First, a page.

The Venezuelan government headed East last week to beg for funds from the Chinese in order to save their Revolutionary State. Yet chavismo’s global treasure hunt, regardless of the outcome, is not the only race in town. All over the world politicians, scholars, businessmen and ordinary citizens are pondering a new purpose for the state, and what it is good for in this modern world of ours.
Assessing this issue has taken several centuries so far, reckoning three and a half revolutions in the process that have shaped the conception of the state’s purpose in a Society. Unlucky for Chavismo’s own legacy, their “revolution” isn’t part of any.
The three and a half revolutions were carefully considered in an interesting book by John Micklethwait and Adrian Wooldridge titled “The Fourth Revolution: The Global Race to reinvent the State“. Those three revolutions brought the creation of the Nation-State, the rise of the Liberal State, and the gestation of the Welfare State. The other half of the story according to these chaps from “The Economist” magazine was the elevation of monetarism in Britain and the US as a challenge to a global economy in doldrums facing stagflation in the 70s. But most importantly, Western civillization today faces stiff competition specially from Asia as the leading and efficient State.
China and Singapore based their model of governing on its effectiveness. An efficient State is one in which meritocracy is not compromised by the ballot box. This authoritarian way of governing has led to a remarkable improvement in the human condition, ranging from lifting millions out of poverty over the past 4 decades, to its much hailed scores on the PISA tests in education and so forth.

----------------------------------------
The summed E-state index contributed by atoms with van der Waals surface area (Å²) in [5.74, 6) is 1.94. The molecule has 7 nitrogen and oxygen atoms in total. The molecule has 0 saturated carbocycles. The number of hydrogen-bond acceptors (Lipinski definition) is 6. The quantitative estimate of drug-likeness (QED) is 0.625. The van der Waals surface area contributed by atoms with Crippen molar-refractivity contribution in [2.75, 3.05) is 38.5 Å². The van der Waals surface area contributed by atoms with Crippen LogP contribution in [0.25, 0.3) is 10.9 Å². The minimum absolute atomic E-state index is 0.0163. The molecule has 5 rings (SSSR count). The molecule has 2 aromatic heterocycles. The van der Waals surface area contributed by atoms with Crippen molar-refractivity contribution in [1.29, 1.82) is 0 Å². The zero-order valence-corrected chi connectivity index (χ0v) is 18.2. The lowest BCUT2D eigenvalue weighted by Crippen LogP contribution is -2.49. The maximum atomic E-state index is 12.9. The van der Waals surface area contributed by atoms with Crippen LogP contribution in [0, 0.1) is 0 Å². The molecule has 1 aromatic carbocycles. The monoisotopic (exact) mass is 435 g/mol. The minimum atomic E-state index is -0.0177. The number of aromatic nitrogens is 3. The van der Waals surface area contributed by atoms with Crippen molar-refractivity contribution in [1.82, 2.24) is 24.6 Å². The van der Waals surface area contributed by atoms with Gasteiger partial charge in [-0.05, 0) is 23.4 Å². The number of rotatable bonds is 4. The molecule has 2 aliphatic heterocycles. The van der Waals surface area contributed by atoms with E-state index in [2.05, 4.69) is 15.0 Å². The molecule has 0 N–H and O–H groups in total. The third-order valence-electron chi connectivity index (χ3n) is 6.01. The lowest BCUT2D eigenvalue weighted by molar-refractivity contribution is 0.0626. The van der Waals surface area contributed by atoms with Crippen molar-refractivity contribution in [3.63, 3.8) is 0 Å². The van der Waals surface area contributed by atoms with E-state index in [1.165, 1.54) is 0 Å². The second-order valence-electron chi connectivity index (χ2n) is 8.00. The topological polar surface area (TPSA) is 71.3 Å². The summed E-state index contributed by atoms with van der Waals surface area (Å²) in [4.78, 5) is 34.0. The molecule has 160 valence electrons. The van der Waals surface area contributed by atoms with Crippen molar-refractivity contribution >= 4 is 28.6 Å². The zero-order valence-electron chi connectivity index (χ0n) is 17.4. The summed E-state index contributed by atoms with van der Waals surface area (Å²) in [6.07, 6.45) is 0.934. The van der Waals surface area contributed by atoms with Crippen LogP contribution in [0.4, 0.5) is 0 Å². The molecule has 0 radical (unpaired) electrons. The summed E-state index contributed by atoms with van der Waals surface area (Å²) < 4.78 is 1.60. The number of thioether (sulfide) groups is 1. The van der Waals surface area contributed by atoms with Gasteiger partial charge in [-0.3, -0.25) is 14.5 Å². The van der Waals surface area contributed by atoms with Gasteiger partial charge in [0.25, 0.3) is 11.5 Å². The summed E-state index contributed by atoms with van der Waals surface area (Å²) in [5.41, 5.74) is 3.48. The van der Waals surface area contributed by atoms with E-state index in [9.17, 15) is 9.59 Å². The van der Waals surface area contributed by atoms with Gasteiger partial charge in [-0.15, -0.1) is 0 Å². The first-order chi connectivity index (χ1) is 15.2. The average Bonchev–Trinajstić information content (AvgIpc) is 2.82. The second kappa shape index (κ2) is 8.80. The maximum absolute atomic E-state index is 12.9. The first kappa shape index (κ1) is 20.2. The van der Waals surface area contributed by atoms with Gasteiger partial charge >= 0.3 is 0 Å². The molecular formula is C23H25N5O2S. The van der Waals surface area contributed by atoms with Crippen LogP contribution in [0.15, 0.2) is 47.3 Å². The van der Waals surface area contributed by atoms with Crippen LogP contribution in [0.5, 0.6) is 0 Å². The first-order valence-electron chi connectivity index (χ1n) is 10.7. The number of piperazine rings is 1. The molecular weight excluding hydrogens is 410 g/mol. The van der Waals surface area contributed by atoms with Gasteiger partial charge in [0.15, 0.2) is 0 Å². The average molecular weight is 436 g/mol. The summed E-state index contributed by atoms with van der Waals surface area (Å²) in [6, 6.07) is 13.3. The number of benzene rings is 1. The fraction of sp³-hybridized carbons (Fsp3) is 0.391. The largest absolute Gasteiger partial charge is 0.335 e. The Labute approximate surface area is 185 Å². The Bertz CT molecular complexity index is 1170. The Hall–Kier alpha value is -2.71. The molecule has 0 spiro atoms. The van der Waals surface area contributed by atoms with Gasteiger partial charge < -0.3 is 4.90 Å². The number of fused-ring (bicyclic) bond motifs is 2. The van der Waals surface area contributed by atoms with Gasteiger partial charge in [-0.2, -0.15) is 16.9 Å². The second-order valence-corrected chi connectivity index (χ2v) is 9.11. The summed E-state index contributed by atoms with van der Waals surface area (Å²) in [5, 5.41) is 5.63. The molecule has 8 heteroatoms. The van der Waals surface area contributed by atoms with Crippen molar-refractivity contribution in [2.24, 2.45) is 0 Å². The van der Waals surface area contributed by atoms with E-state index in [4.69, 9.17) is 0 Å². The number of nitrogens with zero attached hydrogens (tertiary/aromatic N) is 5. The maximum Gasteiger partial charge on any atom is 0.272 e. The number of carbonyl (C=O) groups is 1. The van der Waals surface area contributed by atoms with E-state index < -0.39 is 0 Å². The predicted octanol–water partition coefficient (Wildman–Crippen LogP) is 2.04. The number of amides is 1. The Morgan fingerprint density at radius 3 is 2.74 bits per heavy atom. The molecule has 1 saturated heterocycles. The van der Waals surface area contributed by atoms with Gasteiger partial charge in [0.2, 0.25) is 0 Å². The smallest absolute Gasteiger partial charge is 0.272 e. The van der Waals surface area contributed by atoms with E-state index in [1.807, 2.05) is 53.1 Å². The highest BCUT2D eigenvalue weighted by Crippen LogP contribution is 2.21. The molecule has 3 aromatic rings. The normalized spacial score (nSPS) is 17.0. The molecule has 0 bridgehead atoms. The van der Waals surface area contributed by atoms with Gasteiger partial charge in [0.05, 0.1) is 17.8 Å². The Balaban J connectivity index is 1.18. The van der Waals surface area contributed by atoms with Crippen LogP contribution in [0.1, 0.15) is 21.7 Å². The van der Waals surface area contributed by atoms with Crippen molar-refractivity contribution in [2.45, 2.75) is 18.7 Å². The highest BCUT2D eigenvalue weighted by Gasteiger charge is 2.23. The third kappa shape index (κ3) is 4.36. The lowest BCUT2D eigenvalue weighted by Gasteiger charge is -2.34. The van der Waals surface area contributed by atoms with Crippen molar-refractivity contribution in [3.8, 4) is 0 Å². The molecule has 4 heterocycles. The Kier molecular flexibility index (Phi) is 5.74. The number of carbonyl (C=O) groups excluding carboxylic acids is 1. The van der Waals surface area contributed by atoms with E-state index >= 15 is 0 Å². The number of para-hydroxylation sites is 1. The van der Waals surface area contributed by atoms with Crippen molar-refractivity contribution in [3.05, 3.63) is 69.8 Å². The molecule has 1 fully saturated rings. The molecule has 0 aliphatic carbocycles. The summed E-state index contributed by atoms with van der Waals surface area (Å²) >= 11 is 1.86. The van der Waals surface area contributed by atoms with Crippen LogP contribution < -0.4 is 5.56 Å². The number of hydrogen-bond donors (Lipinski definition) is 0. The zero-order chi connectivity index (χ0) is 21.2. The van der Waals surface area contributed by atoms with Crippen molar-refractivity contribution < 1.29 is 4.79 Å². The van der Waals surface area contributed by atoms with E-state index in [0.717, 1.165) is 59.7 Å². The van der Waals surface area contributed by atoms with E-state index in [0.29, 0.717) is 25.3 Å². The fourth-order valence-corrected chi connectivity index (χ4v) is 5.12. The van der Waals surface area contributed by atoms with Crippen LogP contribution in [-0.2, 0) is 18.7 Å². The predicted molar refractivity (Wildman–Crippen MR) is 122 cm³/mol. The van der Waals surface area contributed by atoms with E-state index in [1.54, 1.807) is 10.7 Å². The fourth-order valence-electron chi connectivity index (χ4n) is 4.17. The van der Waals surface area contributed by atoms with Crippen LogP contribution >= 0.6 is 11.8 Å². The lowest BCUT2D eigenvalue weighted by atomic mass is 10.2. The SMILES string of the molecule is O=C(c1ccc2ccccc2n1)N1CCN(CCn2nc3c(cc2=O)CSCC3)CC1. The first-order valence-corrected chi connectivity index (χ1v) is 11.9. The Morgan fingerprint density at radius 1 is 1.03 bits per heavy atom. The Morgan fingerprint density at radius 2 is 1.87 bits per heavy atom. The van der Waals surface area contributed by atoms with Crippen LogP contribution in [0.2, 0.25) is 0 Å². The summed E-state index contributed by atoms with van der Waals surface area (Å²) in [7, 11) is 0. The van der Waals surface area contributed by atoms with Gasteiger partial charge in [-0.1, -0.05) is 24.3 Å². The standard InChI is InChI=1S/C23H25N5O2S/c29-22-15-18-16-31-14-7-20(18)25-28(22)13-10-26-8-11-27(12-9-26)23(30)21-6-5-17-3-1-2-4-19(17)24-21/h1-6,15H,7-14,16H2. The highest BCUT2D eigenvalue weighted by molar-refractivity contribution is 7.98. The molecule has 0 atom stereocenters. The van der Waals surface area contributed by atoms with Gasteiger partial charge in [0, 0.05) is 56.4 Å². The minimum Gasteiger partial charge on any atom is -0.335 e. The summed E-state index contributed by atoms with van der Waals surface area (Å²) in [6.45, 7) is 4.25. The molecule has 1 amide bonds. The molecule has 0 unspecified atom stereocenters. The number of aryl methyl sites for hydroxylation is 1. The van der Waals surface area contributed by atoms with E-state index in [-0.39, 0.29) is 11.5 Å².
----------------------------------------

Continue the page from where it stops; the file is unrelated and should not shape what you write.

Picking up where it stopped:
That is why Singapore selects only the best to become teachers, and the Chinese promote public officials according to merit, training them in America’s and Europe’s elite schools. This might also explain why some countries in Asia excel at delivering better and cheaper public goods in some cases than their European and North American counterparts.
Without granting the authoritharian regimes a superiority vis-a-vis Democracy, the main theme of the book is the West’s inability to respond to a changing environment. Citizens are fed up with the way their Government is (not) working. This generalized sentiment explains why people believe that things may not change at all, a common belief in our 2015 Venezuela.
Coming back to Venezuela, there is no doubt the State has failed miserably at protecting its citizens from rampant violence, economic malaise, securing property rights, or guaranteeing a level playing field that could foster long-run growth. Instead of pleading for more foreign debt to be spent on useless ends, Venezuela should consider how Brazil’s conditional cash-transfer scheme helps alleviate poverty rates, reduce inequality and transform the life of the poor; or how Norway created a Sovereign Wealth Fund in the mid 90s that is now hovering around $700 billion. Even countries that three decades ago were worse off than Venezuela was back then have marvellous examples to offer – Chile, Mexico, and Peru among others from the Americas.
Certainly, to move forward from our burdens we need a better Government, one that can transform into something useful, not wasteful. There’s no need for having 27 ministries, even less so fatuous deputy ministries such as the “Viceministerio para la Suprema Felicidad Social del Pueblo“.
Every crisis, regardless of its nature, brings up opportunities. This tumultuous 2015 must represent a time for leading political, economic and social actors to mull over the right role of the state, and how the public sector can embrace modernity in an era of promising development across the world.
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